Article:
This post will be entirely in English but feel free to comment in Polish if you want. The reason is my laziness as I need to provide an English translation anyway and it's just easier to write one version instead of two.

Troll warning: I am sane and have spent more than last 3 years actively developing PLD Linux. If you want to tell me to shut up, you better find something to support your statements.

The problem

Or several problems really:

  • The first and most obvious one is poldek still has some bugs.
  • That in turn is caused by the fact that noone is working on poldek any more.
  • The above is caused by poldek's poor source code documentation.
  • That in fact is because there is only one author and maintainer.

And sure all the above may not seem immediate. That is, until you realize Mis (Paweł Gajda) — despite having good intentions — can no longer spend his time actively working on the project. It might not be obvious at first but check the spec in our CVS. The last snapshot was taken four months ago and we already have 6 patches on top of that. This is not bad if we are talking about an upstream project. But here upstream is actually us.

I am afraid that one day we might be unable to follow rpm in terms of both features and compatibility. There are some people today who know C well enough to hack on the sources and a small percentage of them is actually capable of understanding poldek's internals but one day there may be none.

But the problems don't end here. Poldek was a marvellous tool back when it was created. In the dark ages of early apt we already had an interactive tool to use. But today the situation is quite different:

  • Fedora/RHEL are actively working on yum.
  • Gentoo is actively maintaining emerge.
  • Debian/Ubuntu have their apt and synaptic
  • We still have the same poldek with no one to maintain it.

And there's more. In particular libpoldek and python-poldek need to be completely redesigned to become usable in something even resembling a GUI tool. And there are some dependency interpretation issues too. More details further below.

The solution

I can see two solutions here. The first and most obvious is to find a new active maintainer and programmer for poldek. Sign up today, lots of fun and joy awaits you as you enter the abandoned world. There are some things to fix, some to refactor and maybe a little set of desired new features too.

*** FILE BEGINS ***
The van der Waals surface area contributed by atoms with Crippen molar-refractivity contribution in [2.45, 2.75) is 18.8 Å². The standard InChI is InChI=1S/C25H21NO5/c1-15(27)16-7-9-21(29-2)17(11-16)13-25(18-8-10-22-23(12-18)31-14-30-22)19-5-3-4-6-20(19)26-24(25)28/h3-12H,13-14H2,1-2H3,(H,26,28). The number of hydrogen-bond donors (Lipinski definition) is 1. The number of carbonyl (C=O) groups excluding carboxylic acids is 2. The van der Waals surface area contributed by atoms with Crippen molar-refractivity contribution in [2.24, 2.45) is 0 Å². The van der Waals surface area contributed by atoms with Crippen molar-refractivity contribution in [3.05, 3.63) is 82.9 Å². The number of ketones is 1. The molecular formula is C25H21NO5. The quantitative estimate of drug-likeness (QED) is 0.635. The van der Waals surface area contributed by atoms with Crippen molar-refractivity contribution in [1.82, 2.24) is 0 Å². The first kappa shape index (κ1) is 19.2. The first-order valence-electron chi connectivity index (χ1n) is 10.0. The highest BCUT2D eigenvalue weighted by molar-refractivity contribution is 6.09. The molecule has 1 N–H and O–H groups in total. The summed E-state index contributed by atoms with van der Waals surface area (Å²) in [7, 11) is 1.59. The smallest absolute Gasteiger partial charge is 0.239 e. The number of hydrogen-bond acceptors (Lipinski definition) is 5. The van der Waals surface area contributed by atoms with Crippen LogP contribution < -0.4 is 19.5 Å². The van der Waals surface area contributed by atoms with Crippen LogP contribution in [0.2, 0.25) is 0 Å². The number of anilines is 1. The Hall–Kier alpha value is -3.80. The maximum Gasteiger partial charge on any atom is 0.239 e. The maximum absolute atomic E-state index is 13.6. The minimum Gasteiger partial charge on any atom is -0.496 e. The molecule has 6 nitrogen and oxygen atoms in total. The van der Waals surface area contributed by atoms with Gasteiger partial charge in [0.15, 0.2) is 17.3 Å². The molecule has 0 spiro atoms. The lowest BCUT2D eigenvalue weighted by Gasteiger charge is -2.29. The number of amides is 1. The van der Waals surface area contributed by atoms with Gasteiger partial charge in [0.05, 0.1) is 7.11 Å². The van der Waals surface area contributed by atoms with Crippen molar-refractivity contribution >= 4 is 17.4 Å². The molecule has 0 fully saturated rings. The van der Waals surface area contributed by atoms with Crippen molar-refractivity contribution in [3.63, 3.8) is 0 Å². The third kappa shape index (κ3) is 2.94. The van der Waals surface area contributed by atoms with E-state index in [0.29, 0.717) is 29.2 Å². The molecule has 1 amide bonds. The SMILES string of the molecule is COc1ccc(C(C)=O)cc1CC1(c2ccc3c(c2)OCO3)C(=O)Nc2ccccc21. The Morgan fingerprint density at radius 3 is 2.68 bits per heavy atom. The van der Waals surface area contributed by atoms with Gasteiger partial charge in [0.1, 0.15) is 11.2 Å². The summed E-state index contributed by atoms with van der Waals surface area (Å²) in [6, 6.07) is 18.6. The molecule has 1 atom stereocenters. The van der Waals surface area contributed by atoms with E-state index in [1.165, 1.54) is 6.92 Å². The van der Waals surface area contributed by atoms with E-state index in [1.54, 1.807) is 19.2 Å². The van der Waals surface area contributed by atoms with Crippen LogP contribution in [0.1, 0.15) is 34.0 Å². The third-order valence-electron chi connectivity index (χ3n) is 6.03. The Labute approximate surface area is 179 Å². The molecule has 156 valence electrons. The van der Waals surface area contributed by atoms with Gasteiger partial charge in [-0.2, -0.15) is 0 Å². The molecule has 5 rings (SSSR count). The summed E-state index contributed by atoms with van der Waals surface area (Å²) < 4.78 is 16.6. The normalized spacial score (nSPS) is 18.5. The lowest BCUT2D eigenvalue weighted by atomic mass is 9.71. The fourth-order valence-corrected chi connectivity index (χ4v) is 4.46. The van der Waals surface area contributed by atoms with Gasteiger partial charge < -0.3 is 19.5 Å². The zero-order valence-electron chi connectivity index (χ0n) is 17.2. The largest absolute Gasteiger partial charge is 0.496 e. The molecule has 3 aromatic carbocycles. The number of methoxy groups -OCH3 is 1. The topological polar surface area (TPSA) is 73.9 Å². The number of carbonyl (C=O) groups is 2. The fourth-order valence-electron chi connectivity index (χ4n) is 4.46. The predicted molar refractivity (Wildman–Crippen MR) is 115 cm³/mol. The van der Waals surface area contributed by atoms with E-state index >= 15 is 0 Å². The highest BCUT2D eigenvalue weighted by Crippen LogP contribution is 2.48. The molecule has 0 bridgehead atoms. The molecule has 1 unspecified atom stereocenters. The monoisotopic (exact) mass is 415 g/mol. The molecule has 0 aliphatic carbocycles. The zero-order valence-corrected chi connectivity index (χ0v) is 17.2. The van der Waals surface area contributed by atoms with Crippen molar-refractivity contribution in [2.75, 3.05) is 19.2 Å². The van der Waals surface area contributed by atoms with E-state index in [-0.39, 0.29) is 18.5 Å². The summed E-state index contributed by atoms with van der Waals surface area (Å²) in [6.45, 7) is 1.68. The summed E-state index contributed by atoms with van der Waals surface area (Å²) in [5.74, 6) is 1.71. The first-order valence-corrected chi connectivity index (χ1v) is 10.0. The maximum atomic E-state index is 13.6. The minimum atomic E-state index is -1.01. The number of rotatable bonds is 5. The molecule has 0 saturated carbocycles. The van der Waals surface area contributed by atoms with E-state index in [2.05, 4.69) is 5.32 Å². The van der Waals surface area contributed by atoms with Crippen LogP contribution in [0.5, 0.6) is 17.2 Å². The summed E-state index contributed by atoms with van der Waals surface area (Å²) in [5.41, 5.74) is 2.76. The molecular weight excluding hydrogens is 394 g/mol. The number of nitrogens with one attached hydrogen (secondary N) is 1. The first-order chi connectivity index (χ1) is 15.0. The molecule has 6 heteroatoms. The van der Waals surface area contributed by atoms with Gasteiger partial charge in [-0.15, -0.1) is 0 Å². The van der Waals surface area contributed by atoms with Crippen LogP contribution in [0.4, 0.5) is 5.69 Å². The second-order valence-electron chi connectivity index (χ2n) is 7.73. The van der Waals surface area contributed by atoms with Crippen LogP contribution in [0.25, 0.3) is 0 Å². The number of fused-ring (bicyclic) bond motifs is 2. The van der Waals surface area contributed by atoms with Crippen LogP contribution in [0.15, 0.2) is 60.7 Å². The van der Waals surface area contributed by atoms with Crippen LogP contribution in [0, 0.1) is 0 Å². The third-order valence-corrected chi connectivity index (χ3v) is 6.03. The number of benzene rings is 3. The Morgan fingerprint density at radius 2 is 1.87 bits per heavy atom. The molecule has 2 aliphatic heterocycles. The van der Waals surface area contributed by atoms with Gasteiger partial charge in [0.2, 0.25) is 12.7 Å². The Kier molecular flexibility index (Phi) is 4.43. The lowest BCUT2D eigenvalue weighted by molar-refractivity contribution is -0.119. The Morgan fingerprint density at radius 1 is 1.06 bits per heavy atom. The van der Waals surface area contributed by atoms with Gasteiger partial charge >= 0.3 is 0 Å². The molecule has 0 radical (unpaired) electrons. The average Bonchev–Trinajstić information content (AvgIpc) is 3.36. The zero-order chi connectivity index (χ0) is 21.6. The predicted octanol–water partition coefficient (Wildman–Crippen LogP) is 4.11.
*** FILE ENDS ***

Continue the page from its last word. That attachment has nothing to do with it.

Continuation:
The other solution is to introduce a new package manager with equal rights to those of poldek. That means keeping it up to date and making sure it always works. I've already taken the first step and PLD now has basic yum compatibility. There are yum repositories, there is yum and yumex — a nice little GUI tool to help all desktop users out there. This way we can avoid being chained to a single tool that in future could turn into a single point of failure.

However adding yum is not enough as there is something more…

Poldek's architecture

Long time ago in the galaxy not so far away a tool was created to aid package management. It was called poldek and it relied and still relies on a broken idea of calling rpm directly instead of using proper librpm bindings. This in turn forced poldek to reinvent a mechanism for dependency checks.

Most tools just pass the list of packages to librpm and the library in turn asks them what to do in specific cases (like unsatisfied deps or file conflicts). Poldek needed external one because there was no way to ask the rpm binary for anything and get usable feedback. It was either a success or a failure so every single check in rpm had to be doubled in poldek's code to detect all errors before asking rpm to jump in and do its job.

Then the High Council of One decided it was worth caching the rpm's database in yet another database but this time using a different schema. That's why poldek takes up to several minutes on some machines every other restart (when you see a rebuilding rpm database message).

The result? Yum's sources take as much as 2.4MB versus 35MB for poldek.

Inconsistent dependency checks

There are some problems adapting any other tool for PLD however. The reason is that for quite a long time noone bothered to use any other tool to manage packages. And PLD was fixed for poldek and poldek was fixed for PLD. And none of them handle the dependencies like the rest of the world does.

For some reason PLD decided to use the Obsoletes header to hold information about conflicting packages. Not that it makes any sense but that's how poldek implemented it in the first place. You see, when you try to use the proper Conflicts header and drop the Obsoletes header poldek displays an error message and refuses to install anything.

Patching yum to handle conflicts and uninstall the conflicting package took me about 3 minutes. But it treats Obsoletes the way it was supposed to be used: to tell the manager that a package is being dropped from the distribution and another one provides a replacement. Not that two packages are mutually exclusive (hint: mutual Conflicts). Now image what yum does when it sees two mutually obsoleting packages. Yup. It cycles them every time you upgrade. And now the fun part — we have more than 10 issue versions (send your answers on post cards to my home address).

That's why I propose fixing out packaging policy and poldek to handle deps like the rest of the world does (and maybe start using Suggests once poldek is fixed).